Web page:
Please Note: This Article is 8 years old. This increases the likelihood that some or all of it's content is now outdated.

It’s a sound we all dread, but one that’s still worryingly common in the UK – being woken at night by the shrill screech of a fire alarm, or even the eerie near-silent crackle of fire. It’s not a situation any homeowner or property landlord wants to be faced with as the effects can be catastrophic, with a large financial cost – as well as a potential human cost too.

New statistics were released in 2014, showing the current trends in both accidental and deliberate fires across Great Britain. The data was enormously comprehensive, and showed some really interesting and useful trends for everyone from homeowners to commercial landlords. Read the key takeaway points from Fire Seals Direct below:

While current figures have shown a great reduction since a peak 10 years ago, there were still almost 200,000 reported fires in Great Britain last year – read on for our in-depth analysis, and find out what the risks in your area might be.

Total Number of Fires:

This is the main data we’re interested in – fires in Britain hit a peak about ten years ago, topping out at over 570,000 fires in 2003/4. Since then, the decline has been pretty steady and consistent with just over 270,000 fires in 2012 – almost a 50% reduction in just under 10 years.

Causes of accidental fires in residential dwellings:

It’s accidental fires, rather than deliberate acts of arson, which account for a majority of fires in Great Britain – so what are the causes behind them? Appliances seem consistently to be the number one culprit, with the misuse of appliances and faulty appliances combined accounting for almost 20,000 fires last year.

Non-residential building fires:

But what about fires outside of the home – where are the risks here? Non-residential fires only make up a small percentage of the total fires, but broken down we can see that retail, distribution and catering properties present the bigger risk. These top three made up around 8,000 fires in Great Britain last year, with schools and construction sites being the least likely to experience fire.

Cost Of Fires

So what are the consequences of this large number of fires? Despite the downward trend over the last 10-15 years, the knock on financial cost is still considerably high, with the most recent government figures released (in 2011) showing the cost standing at more than £3.2bn.

While the data varies from region to region, which you can select in the graph above, the overall leading cost is that of property damage. The speed at which fire spreads, the structural damage it can do and the loss of possessions or assets really hammers home that it’s not just prevention that’s important – it’s management of fire.

Is the alarm raised soon enough? Does your property have measures in place to contain the spread of fire? All of this is vital to minimising the overall cost – the sooner this happens throughout the country, the sooner we’ll see a reduction in cost of fires.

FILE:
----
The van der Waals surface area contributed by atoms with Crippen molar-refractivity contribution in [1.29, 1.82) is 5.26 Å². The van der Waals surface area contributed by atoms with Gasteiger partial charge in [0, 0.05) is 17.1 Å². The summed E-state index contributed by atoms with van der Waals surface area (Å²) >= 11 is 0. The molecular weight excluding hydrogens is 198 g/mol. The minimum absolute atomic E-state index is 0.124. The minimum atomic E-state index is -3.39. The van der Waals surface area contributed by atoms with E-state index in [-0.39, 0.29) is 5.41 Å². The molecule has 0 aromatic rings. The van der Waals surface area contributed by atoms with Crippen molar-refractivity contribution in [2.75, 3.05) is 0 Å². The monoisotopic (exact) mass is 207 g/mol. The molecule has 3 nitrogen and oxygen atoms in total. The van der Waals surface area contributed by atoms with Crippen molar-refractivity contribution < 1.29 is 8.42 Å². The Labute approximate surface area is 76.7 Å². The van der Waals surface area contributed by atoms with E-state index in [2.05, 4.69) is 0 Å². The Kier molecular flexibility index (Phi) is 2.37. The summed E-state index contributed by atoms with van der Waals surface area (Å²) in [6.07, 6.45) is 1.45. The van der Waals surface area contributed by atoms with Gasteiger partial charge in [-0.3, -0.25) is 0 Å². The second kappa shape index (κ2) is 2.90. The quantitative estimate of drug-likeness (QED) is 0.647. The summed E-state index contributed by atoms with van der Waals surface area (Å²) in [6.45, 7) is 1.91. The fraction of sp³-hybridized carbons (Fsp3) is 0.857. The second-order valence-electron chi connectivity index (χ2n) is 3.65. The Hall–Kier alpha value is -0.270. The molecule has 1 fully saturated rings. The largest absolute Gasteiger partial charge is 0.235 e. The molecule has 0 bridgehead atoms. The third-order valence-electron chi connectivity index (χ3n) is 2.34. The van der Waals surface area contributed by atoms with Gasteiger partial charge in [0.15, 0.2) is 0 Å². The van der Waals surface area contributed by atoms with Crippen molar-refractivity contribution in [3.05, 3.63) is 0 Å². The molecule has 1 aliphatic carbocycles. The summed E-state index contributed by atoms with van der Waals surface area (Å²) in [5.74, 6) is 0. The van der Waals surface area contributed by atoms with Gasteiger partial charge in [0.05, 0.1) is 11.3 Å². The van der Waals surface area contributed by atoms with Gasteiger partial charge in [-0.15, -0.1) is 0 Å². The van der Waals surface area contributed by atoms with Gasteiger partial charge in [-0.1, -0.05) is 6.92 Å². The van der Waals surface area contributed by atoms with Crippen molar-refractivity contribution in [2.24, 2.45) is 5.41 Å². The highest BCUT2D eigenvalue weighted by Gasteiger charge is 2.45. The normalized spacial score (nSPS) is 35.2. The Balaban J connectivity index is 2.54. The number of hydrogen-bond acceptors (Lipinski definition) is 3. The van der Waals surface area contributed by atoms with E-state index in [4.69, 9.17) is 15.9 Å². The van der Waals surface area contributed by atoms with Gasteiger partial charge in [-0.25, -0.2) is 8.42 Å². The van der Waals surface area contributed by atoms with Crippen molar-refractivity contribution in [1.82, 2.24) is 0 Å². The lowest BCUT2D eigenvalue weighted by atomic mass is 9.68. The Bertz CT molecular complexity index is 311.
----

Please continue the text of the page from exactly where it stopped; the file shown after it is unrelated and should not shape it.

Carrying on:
Causes of Fatal Casualties in Fires:

It’s a sad fact of fires, particularly those in residential dwellings, that there’s not just the risk of casualties but also fatalities. While the current trend is seeing a downward turn in fatal casualties, these latest figures show a consistent and worryingly high trend of smoke inhalation being the leading cause of fatal casualties.

Latest government research has shown that around one-third of fires broke out in a residential building, such as a home or an apartment building, where there was no fire alarm – and these properties accounted for 65% of the total deaths. This really demonstrates the importance of proper notification of fires, as well as ensuring fire and smoke can’t spread too easily.

If you’re looking to improve your property’s ability to contain and withstand a fire, as well as raise the alarm as soon as possible then it’s important to focus on equipment you can add and improvements you can make.

Article Courtesy of:

Further Reading on Government Fire Statistics can be found here

Please Note: This Article is 8 years old. This increases the likelihood that some or all of it's content is now outdated.


  1. Interesting that faulty appliances have been a fairly consistent cause of fires during the whole period. But now we are going to be expected to run more of them unsupervised while we sleep – because that is the main aim of smart meters, to get people to shift usage and the only main load that can be shifted like that is the likes of dishwashers, washing machines, and driers.

    Apart from the antisocial aspect (I\’d be well p***ed off if the neighbours ran a washing machine at night), when appliances go wrong, the consequences are likely to be worse if people are asleep.

  2. Really interesting post; it\’s really positive to see fire rates down so low but the overall costs are still enormous. I agree with Simon that it\’s interesting to see appliance misuse consistently the number one factor for accidental fires in the home. I think a lot of it is to do with leaving things running at night (tumble driers, computers, chargers which use a transformer plug which gets hot etc.), as well as poor education on homeowners/tenants parts with regards to overloading sockets.

    It\’s unbelievable how many dangerous setups of extension lead chains I\’ve seen in properties, running an incredible amount of appliances from one socket. You can get away with low power things like lamps and phone chargers, but as soon as you start adding kettles, toasters and microwaves into the mix (these high-power devices) then you get a recipe for disaster.

    More outlets in properties and better education on overloading outlets – not enough people realise that an extension lead isn\’t this magic electricity tree you can abuse!


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